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Anomalous Diffusion(1)

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Anomalous Diffusion(1)

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Anomalous diffusion in biology:

fractional Brownian motion, Lévy ﬂights

Jan Korbel

Faculty of Nuclear Sciences and Physical Engineering, CTU, Prague Minisymposium on fundamental aspects behind cell systems biology, Nové Hrady

22. 11. 2012

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Outline

Diffusion phenomenon

History Different descriptions of diffusion

Anomalous diffusion models

Fractional Brownian motion Lévy ﬂights

Interresting processes exhibiting anomalous diffusion

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History overview

Diffusion is a transport phenomena that has been studied since 18 ^{t}^{h} century

First developments were done by Maxwell, Clausius, Boyle

1827 - discovered Brownian motion

The theoretical description of the Brownian motion was given by Langevin, Einstein, Smoluchowski

Many different approaches from different branches

macroscopic vs microscopic approaches

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Macroscopic description of diffusion

Fick’s laws

Adolf Fick described in 1855 the diffusion by equations for concentration φ

First Fick’s law

J = −D ∂φ ∂x the ﬂux is proper to concentration change

Second Fick’s law

∂φ

∂t

= − ^{∂}^{J}

∂x

= D ^{∂} ^{2} ^{φ}

∂x ^{2}

(1)

(2)

time evolution is given by inhomogeneity of current

the equation is formally the same as heat equation

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Microscopic description of diffusion

Langevin equation

Generalization of Newton’s dynamics to systems in contact with heat bath

Newton equation

(3)

Langevin equation

mx¨(t) − F = 0

mx¨(t)+ ^{∂}^{U} ∂x +γx˙ (t) = η(t)

(4)

_{}

_{−} ∂U

∂x

- external forces

−γx˙ (t) - friction forces η(t) - ﬂuctuation forces with η(t) = 0, η(t)η(t ^{} ) = 2Dδ(t − t ^{} )

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Microscopic description of diffusion

Langevin equation

both, friction and ﬂuctuations are necessary, otherwise we would get nonphysical solution

in the long time limit we get from the relation for velocity

v(t) ^{2}

γm ^{≡} k B T

D

m

(5)

Relation between diffusion coefﬁcient and friction

D

= ^{k} ^{B} ^{T}

γ

(6)

for long times we get x ^{2} (t) t which means that |∆x| ^{√} t

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Microscopic description of diffusion

Diffusion equation

Alternative representation od Langevin equation is through probability distribution of the system p(x, t)

for free particle we obtain diffusion equation

∂p(x, t)

∂t

=

^{D}

∂ ^{2} p(x, t)

γ

^{2}

∂x ^{2}

.

(7)

the equation is formally the same as Fick’s equation for concentration

for one localized particle at time 0 we get a Gaussian function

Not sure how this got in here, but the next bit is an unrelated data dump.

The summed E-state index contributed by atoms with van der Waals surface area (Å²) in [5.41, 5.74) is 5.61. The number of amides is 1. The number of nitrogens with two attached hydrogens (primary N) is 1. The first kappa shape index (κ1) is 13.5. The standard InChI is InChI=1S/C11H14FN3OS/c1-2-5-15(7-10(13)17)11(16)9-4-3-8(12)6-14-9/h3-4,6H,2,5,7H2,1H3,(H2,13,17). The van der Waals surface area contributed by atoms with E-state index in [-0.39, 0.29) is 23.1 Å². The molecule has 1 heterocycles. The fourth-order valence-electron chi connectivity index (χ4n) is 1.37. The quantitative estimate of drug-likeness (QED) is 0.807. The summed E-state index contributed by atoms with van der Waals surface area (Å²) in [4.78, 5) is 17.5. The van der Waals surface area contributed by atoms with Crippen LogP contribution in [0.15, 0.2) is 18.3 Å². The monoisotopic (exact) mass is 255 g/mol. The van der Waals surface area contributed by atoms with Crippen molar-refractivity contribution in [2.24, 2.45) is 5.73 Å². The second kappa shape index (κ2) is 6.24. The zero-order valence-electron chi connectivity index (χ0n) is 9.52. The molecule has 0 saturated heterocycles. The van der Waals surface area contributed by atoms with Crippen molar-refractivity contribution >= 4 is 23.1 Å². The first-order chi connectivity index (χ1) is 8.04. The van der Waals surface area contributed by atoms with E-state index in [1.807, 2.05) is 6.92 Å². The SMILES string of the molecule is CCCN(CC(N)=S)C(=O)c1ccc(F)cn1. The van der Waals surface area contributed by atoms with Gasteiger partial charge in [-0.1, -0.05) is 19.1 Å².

p(x, t) =

_{√} 4πDt _{e}_{x}_{p} ^{} _{−} (x − x _{0} ) ^{2}

1

4Dt

(8)

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Microscopic description of diffusion

Wiener stochastic process

Another possibility is to use a formalism of stochastic processes Deﬁnition: A stochastic process W (t) (for t ∈ [0, ∞]) is called Wiener process, if

W(0) ^{a}^{.}^{s}^{.}

for every t, s are increments W (t) − W (s) stationary process with

distribution: W (t) − W (s) ∼ N (0, |t − s|). for different values are increments not correlated.

=

0

The Wiener process also obeys diffusion equation

All formalisms lead to the main property of diffusion:

|∆W(t)| = t

1

2

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Diffusion in 2D

400

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400

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Anomalous diffusion

For Brownian motion we can observe typical scales for space and time variables

for space: variance Var (X (t)) for time: correlations Corr (X (t), X (s))

if these quantities do not produce characteristic quantities (standard deviation, correlation time) , we observe anomalous diffusion

for long-term correlations we observe fractional Brownian motion

for inﬁnite variance we observe Lévy ﬂight

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Fractional Brownian Motion

we generalize Brownian motion by introduction of non-trivial correlations for Brownian motion is the covariance element

1

E[W (t)W (s)] = min{s, t} = _{2} (s + t

− |s − t|)

(9)

we introduce a generalization W _{H} (t) with the same properties, but covariance

E(W _{H} (t)W _{H} (s)) = ^{1} _{2} (s ^{2}^{H} + t ^{2}^{H} − |s − t| ^{2}^{H} )

(10)

Standard deviation scales as |∆W _{H} (t)| ∝ t ^{H} for H = _{2} we have Brownian motion, for H < _{2} sub-diffusion, for H > ^{1} _{2} super-diffusion

1

1

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Sample functions of fBM for H=0.3, 0.5, 0.6, 0.7.

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Lévy distributions

Gaussian distribution has special property - it is a stable distribution

Such distributions are limits in long time for stochastic processes driven by independent increments with given distribution

Lévy distributions - class of stable distributions with polynomial decay

for α ∈ (0, 2)

L _{α} (x)

l α

|x|

_{1}_{+}_{α}

for

|x| → ∞

(11)

the variance for these distributions is inﬁnite

the distribution has sharper peak and fatter tails (= heavy tails)

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Difference between Gaussian distribution and Cauchy distribution (α = 1)

0.4

Γ 1

0.3

Γ 0.8

Γ 1.2

0.2

Σ 1

0.1

4

2

0

2

4

0.014

0.012

0.010

0.008

0.006

0.004

0.002

0.000

Γ 1

Γ 0.8

Γ 1.2

Σ 1

Σ 10

5

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Lévy ﬂights

Lévy ﬂight L _{α} (t) is a stochastic process that the same properties as Brownian motion, but it increments have Lévy distribution Because of inﬁniteness of variance, scaling properties are expressed via sum of random variables